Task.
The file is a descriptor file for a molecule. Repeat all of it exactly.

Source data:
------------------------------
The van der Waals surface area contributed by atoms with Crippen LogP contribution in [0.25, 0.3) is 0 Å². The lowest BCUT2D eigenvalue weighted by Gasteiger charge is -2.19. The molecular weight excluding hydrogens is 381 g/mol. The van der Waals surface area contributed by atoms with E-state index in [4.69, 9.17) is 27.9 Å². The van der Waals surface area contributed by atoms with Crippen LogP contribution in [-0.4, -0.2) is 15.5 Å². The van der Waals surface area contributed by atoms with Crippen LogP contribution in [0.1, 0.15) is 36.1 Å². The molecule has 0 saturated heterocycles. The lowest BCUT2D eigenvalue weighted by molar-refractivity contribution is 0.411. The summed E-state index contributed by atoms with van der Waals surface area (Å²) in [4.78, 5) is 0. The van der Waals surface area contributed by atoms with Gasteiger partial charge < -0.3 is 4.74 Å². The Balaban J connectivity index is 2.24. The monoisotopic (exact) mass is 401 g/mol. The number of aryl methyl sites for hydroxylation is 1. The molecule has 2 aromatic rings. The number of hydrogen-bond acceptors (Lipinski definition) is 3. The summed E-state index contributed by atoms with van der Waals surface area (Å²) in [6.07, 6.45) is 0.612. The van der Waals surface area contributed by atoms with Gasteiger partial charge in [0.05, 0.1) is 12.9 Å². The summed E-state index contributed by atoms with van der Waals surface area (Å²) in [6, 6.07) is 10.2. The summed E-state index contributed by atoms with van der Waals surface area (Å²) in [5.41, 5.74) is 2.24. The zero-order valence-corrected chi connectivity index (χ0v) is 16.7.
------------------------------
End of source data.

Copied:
The van der Waals surface area contributed by atoms with Crippen LogP contribution in [0.25, 0.3) is 0 Å². The lowest BCUT2D eigenvalue weighted by Gasteiger charge is -2.19. The molecular weight excluding hydrogens is 381 g/mol. The van der Waals surface area contributed by atoms with E-state index in [4.69, 9.17) is 27.9 Å². The van der Waals surface area contributed by atoms with Crippen LogP contribution in [-0.4, -0.2) is 15.5 Å². The van der Waals surface area contributed by atoms with Crippen LogP contribution in [0.1, 0.15) is 36.1 Å². The molecule has 0 saturated heterocycles. The lowest BCUT2D eigenvalue weighted by molar-refractivity contribution is 0.411. The summed E-state index contributed by atoms with van der Waals surface area (Å²) in [4.78, 5) is 0. The van der Waals surface area contributed by atoms with Gasteiger partial charge < -0.3 is 4.74 Å². The Balaban J connectivity index is 2.24. The monoisotopic (exact) mass is 401 g/mol. The number of aryl methyl sites for hydroxylation is 1. The molecule has 2 aromatic rings. The number of hydrogen-bond acceptors (Lipinski definition) is 3. The summed E-state index contributed by atoms with van der Waals surface area (Å²) in [6.07, 6.45) is 0.612. The van der Waals surface area contributed by atoms with Gasteiger partial charge in [0.05, 0.1) is 12.9 Å². The summed E-state index contributed by atoms with van der Waals surface area (Å²) in [6, 6.07) is 10.2. The summed E-state index contributed by atoms with van der Waals surface area (Å²) in [5.41, 5.74) is 2.24. The zero-order valence-corrected chi connectivity index (χ0v) is 16.7.